Purrfect Health
The basics to good feline health are:

to keep your cat indoors (don't let it roam free); seek quality, regular veterinary care & annual vaccines; feed quality food; keep its environment clean and
provide a stress-free life giving him/her love & play/exercise.
KaDoKits Exotics
I am so excited that you have decided to adopt one of our sweet kitties!  
We have had a lot of fun raising the babies and have worked hard to make sure they are healthy, content, and ready to be loving family members.  We hope that you enjoy your new KaDoKits kitty as much as
we have.  If you ever have any questions or concerns or just want to cat chat, please feel free to call or email me!  I would love to hear from you from time to time & know how your kitty is doing and to see photos.
Food

I feed Acana brand Meadowlands recipe dry kibble. I also make a "Chicken Pate" they enjoy.
Wet/canned food is not required when feeding a high quality kibble like Acana.

Be careful about changing foods often as it upsets the kitty’s digestion.  Changes should be made
by gradually adding the new food and decreasing the old food over a 1 week period.
Always feed a high quality food…cheap foods have a lot of fillers and cause nasty stools.
Offer as much dry food as your cat will eat served in a clean dish every day.  Canned food is not
necessary, unless your cat demands it and seems to do better on it.  
Table scraps and milk may cause diarrhea. Many people foods like garlic and onions are
poisonous to cats.
Cats do not need treats or snacks, they are much happier if you play with them.
If your altered pet starts getting overweight, follow your vet’s guidelines on which food to feed &
how much.
Always have clean fresh water available.
You may want to avoid using plastic feeding dishes as some cats are allergic to plastic. They can
also cause chin acne (black crusties on the chin).
I use Pyrex dishes I buy at the thrift store.  They are easy to put in the dishwasher for cleaning, and
they're heavy enough not to be knocked over.
You can also use stainless steel or crockery.
Chicken Pate

2 packages chicken hearts,
2 packages chicken gizzards,
2 tubs chicken livers,
6-8 chicken thighs or 2 of the back & dark meat portion of a whole chicken.
Feel free to add chicken or turkey necks as well.
6-8 oz of dried green split peas
1/2 cup of brown rice

In a Crockpot, mix organ meat, peas and rice.
Layer chicken pieces on top with skin up, completely covering organ meat.
Cook for 24 hours on low.
When done, remove excess skin.
Use a hand wand blender or food processor to puree, including bones.
Add 6-8 eggs, blend. Cook additional 30 minutes.
Allow to cool completely; cover cookie sheet with parchment paper, drop large spoonfuls,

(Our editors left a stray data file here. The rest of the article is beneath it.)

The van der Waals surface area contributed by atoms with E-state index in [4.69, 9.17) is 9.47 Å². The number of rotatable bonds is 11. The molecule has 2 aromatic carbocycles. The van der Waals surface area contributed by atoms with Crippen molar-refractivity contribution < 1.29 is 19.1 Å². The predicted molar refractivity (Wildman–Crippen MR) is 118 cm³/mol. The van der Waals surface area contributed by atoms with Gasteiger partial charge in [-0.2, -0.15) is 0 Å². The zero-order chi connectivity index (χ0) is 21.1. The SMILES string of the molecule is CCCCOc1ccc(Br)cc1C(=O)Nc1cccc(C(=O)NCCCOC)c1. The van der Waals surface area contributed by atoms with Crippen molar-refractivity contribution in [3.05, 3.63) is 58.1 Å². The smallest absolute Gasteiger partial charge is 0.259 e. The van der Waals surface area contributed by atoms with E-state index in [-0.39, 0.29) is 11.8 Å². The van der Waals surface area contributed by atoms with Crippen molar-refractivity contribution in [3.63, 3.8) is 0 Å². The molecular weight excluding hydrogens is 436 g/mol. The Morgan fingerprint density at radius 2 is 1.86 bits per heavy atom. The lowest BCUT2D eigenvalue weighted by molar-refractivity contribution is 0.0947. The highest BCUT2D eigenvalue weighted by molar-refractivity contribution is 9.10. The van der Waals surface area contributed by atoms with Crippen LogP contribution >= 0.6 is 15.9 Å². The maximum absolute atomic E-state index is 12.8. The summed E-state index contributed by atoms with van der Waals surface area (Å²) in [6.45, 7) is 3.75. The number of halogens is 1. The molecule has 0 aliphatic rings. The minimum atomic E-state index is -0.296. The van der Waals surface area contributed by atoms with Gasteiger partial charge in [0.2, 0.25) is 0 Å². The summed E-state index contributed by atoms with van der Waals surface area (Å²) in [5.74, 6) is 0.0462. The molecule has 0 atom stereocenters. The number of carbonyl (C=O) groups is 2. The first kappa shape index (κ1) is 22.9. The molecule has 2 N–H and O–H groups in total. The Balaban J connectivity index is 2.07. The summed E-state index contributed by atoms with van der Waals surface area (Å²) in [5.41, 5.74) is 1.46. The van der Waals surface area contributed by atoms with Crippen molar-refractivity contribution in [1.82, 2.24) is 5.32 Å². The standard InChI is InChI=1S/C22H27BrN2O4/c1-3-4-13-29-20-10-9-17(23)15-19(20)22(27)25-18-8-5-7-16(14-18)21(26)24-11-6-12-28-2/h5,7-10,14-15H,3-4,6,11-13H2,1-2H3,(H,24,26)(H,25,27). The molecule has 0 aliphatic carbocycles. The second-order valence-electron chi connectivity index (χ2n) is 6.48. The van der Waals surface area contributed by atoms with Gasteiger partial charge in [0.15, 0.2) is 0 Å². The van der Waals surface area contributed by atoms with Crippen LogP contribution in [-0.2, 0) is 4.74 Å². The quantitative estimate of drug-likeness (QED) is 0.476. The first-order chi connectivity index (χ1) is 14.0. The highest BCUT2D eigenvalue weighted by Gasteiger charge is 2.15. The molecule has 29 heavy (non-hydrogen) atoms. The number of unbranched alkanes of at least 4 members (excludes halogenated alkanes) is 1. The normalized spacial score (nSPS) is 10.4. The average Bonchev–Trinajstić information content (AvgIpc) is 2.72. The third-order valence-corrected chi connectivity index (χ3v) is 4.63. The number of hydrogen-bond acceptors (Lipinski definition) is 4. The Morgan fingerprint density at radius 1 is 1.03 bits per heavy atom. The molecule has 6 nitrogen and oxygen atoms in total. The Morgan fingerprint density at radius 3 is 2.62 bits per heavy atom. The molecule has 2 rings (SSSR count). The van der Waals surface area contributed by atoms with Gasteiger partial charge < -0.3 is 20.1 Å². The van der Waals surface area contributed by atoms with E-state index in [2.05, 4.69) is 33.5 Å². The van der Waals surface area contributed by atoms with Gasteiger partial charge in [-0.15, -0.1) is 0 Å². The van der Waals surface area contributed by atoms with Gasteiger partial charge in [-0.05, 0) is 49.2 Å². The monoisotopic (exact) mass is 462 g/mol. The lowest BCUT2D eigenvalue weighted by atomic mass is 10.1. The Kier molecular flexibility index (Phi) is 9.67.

freeze, place frozen pate in freezer bag.

When ready to feed, defrost pate in microwave, mix with a teaspoon or so of Nancy's plain
low-fat yogurt (best brand for probiotics)
Litter Box
I use large, deep litter pans that give the cats enough room to do their business comfortably.  You can use one with a cover; however, they have a tendency to trap odors and some cats don't like them.
Use a good quality scoopable litter.  Be careful about strong fragrances since some cats can't tolerate them.  Keep litter about 3 inches deep since cats like to dig and cover their waste.  Scoop your kitty’s box
once or twice a day.  If a cat refuses to use its litter box, it is usually because it is full of waste, they do not like the location or they do not like the brand of kitty litter.  Completely change the litter about once or
twice a month, depending on your cat’s preferences and the type of litter you use.
It is recommended to have at least one litter box per cat plus one extra.  They should be placed in different areas of the house, especially if you have a large house or two stories. Some cats can become
territorial over the litter boxes so be mindful of their needs. Also, some cats develop a habit of urinating on plastic (bags, boxes, etc.) because of the odor, so be watchful.
Toys
Cats love cardboard boxes and paper bags to hide in & attack.  They also like plastic bags because of the noise they make so be careful to keep those put away!  Cats are hunters by nature…they like to watch
their prey, stalk it and pounce!  They love to hide and chase things.  

Choose toys that are well made for cats.  When evaluating a cat toy, think of how you would choose a baby toy…what can they get in their mouths, chew on, choke on, cut themselves with, or get toes stuck in.  
Also, chose a variety of toys that the cat can amuse herself with and those you can play with her with. Be careful about cat toys found in supermarkets, the quality is often poor.  Shop for toys at cat shows or
specialty pet stores.  A little more expense in this area is worth an emergency trip to the veterinarian!  
DO NOT LET YOUR KITTY PLAY WITH YARN OR STRING!!!!   
Cats will often eat yarn, string, tinsel, etc.  It can cause a blockage in the intestines and can sometimes cut through the intestinal wall. Also, watch out for twist ties, tape and cellophane.

Some of our favorite toys are
a disk with cardboard in the center and a ball around the perimeter for chasing,
kitty teasers with feathers, tinsel, strings, balls, etc on the end,
laser lights, balls, and plastic springs
and tall cat trees for climbing and scratching and playing hide & seek!
Furniture
Cats will usually sleep wherever they please.  They do prefer confined places that feel like a den....like bags, boxes, deep pet beds, in front of your computer screen, or the bathroom sink.
Another piece I feel we can't live without is a cat tree. Cats love to climb and play chase on it.  Make sure there is sisal on at least one post for scratching.  It's best if there is a little house for hiding and several